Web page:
Discussion on palaeoecology of the Late Triassic extinction event in the SW UKJournal, Vol. 165, 2008, pp. 319–332

@article{Radley2008DiscussionOP,
  title={Discussion on palaeoecology of the Late Triassic extinction event in the SW UKJournal, Vol. 165, 2008, pp. 319–332},
  author={Jonathan D. Radley and Richard J. Twitchett and Luke Mander and John C.W. Cope},
  journal={Journal of the Geological Society},
  year={2008},
  volume={165},
  pages={988 - 992}
}
Jonathan Radley writes: The Penarth Group (of Late Triassic and possibly ranging to Early Jurassic age) of the southern UK marks a marine transgression and the establishment of a shallow epicontinental seaway (Hallam & El Shaarawy 1982; Warrington & Ivimey-Cook 1992), influenced by regressive–transgressive pulses and characterized by rapid facies changes (Hallam & Wignall 2004; Hesselbo et al . 2004). A well-documented invertebrate macrofauna includes corals, brachiopods, molluscs and… 
Milankovitch-scale palynological turnover across the Triassic–Jurassic transition at St. Audrie's Bay, SW UK
Abstract: A high-resolution palynological study of the Triassic–Jurassic boundary in the St. Audrie's Bay section revealed a palynofloral transition interval with four pronounced spore peaks in the
A microbial carbonate response in synchrony with the end-Triassic mass extinction across the SW UK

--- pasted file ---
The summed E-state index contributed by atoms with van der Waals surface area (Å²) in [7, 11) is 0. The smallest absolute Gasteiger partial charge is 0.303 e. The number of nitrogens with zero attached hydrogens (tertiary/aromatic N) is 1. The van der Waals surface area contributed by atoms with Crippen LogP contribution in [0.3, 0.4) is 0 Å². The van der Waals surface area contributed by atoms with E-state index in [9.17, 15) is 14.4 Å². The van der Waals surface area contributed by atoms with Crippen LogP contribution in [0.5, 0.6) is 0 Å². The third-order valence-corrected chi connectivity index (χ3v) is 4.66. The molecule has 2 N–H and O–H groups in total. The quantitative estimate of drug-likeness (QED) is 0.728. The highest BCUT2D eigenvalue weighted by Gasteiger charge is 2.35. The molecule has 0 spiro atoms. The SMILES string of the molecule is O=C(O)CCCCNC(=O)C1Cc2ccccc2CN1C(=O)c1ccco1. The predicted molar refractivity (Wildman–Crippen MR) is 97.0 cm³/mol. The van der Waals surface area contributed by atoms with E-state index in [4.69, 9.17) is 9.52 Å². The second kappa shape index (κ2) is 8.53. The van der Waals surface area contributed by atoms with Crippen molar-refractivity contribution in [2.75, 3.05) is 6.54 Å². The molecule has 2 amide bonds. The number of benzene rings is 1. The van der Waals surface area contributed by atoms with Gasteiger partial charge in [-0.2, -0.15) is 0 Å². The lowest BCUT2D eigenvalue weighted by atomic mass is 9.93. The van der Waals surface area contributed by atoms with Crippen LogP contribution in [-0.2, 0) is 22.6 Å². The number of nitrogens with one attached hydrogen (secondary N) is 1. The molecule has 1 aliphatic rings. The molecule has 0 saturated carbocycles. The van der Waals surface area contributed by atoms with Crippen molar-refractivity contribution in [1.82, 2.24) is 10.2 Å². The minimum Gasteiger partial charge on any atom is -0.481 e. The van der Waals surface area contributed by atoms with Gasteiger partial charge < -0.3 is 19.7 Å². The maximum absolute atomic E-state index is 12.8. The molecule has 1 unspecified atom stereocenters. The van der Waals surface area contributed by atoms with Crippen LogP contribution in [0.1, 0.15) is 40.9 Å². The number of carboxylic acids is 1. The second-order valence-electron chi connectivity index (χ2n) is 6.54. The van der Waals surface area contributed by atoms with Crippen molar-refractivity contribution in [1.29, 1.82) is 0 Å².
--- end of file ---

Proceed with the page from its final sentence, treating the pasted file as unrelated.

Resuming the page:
TLDR
Findings indicate microbialites from the SW UK capture a nonlocal biosedimentary response to the cascading effects of massive volcanism and add to the current understanding of paleoecology in the aftermath of the end-Triassic extinction.
COMMENT TO IBARRA ET AL. MICROFACIES OF THE COTHAM MARBLE: A TUBESTONE MICROBIALITE FROM THE UPPER TRIASSIC, SOUTHWESTERN U.K
Ibarra et al. (2014) have presented an interesting paper on the Cotham Marble, an enigmatic microbialite from the Rhaetian Penarth Group of SW England, and an iconic piece of British stratigraphy.
MICROFACIES OF THE COTHAM MARBLE: A TUBESTONE CARBONATE MICROBIALITE FROM THE UPPER TRIASSIC, SOUTHWESTERN U.K.
ABSTRACT A remarkably aerially extensive (∼2,000 km2) unit of carbonate microbialites occurs in many Triassic–Jurassic boundary interval outcrops of the southwestern United Kingdom and captures
Large Igneous Provinces
Multiple lines of evidence suggest that volcanic and thermogenic gas emanations from the voluminous eruptions of the Central Atlantic Magmatic Province (CAMP) triggered the end‐Triassic mass
Microbes and mass extinctions: paleoenvironmental distribution of microbialites during times of biotic crisis
TLDR
The case for microbialites behaving as 'disaster forms' in the aftermath of mass extinctions accurately describes the response following the Late Devonian and end-Permian events, and this may be because each is marked by the reduction of reef communities in addition to a suppression of bioturbation related to the development of shallow-water anoxia.
Body size changes in bivalves of the family Limidae in the aftermath of the end‐Triassic mass extinction: the Brobdingnag effect
TLDR
It is shown that newly evolved species originate at small body sizes and undergo a within‐species size increase, most dramatically demonstrated by Plagiostoma giganteum (Sowerby) which, over two million years, increases in size by 179%.
MICROFACIES OF THE COTHAM MARBLE: A TUBESTONE CARBONATE MICROBIALITE FROM THE UPPER TRIASSIC SOUTHWESTERN U.K.: A REPLY
Mayall and Wright question interpretations in our microfacies analysis of the Cotham Marble microbialites (Ibarra et al. 2014) in which we primarily highlight previously overlooked aspects of Cotham
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